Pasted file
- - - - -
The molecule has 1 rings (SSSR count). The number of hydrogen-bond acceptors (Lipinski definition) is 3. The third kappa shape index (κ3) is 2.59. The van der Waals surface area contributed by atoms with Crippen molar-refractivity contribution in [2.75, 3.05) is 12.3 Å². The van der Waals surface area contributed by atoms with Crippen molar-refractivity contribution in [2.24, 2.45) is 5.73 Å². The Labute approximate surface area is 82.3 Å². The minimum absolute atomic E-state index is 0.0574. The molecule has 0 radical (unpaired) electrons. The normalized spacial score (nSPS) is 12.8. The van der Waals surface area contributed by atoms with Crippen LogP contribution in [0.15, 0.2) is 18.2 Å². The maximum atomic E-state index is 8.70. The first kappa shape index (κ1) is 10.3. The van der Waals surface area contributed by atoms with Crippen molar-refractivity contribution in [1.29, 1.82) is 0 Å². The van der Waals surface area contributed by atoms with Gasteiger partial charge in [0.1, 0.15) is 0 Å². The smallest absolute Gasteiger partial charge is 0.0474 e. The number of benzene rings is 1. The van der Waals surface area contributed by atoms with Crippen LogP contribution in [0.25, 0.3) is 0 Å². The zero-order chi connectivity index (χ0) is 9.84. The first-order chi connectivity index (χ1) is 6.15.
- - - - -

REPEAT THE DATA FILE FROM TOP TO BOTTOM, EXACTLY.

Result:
The molecule has 1 rings (SSSR count). The number of hydrogen-bond acceptors (Lipinski definition) is 3. The third kappa shape index (κ3) is 2.59. The van der Waals surface area contributed by atoms with Crippen molar-refractivity contribution in [2.75, 3.05) is 12.3 Å². The van der Waals surface area contributed by atoms with Crippen molar-refractivity contribution in [2.24, 2.45) is 5.73 Å². The Labute approximate surface area is 82.3 Å². The minimum absolute atomic E-state index is 0.0574. The molecule has 0 radical (unpaired) electrons. The normalized spacial score (nSPS) is 12.8. The van der Waals surface area contributed by atoms with Crippen LogP contribution in [0.15, 0.2) is 18.2 Å². The maximum atomic E-state index is 8.70. The first kappa shape index (κ1) is 10.3. The van der Waals surface area contributed by atoms with Crippen molar-refractivity contribution in [1.29, 1.82) is 0 Å². The van der Waals surface area contributed by atoms with Gasteiger partial charge in [0.1, 0.15) is 0 Å². The smallest absolute Gasteiger partial charge is 0.0474 e. The number of benzene rings is 1. The van der Waals surface area contributed by atoms with Crippen LogP contribution in [0.25, 0.3) is 0 Å². The zero-order chi connectivity index (χ0) is 9.84. The first-order chi connectivity index (χ1) is 6.15.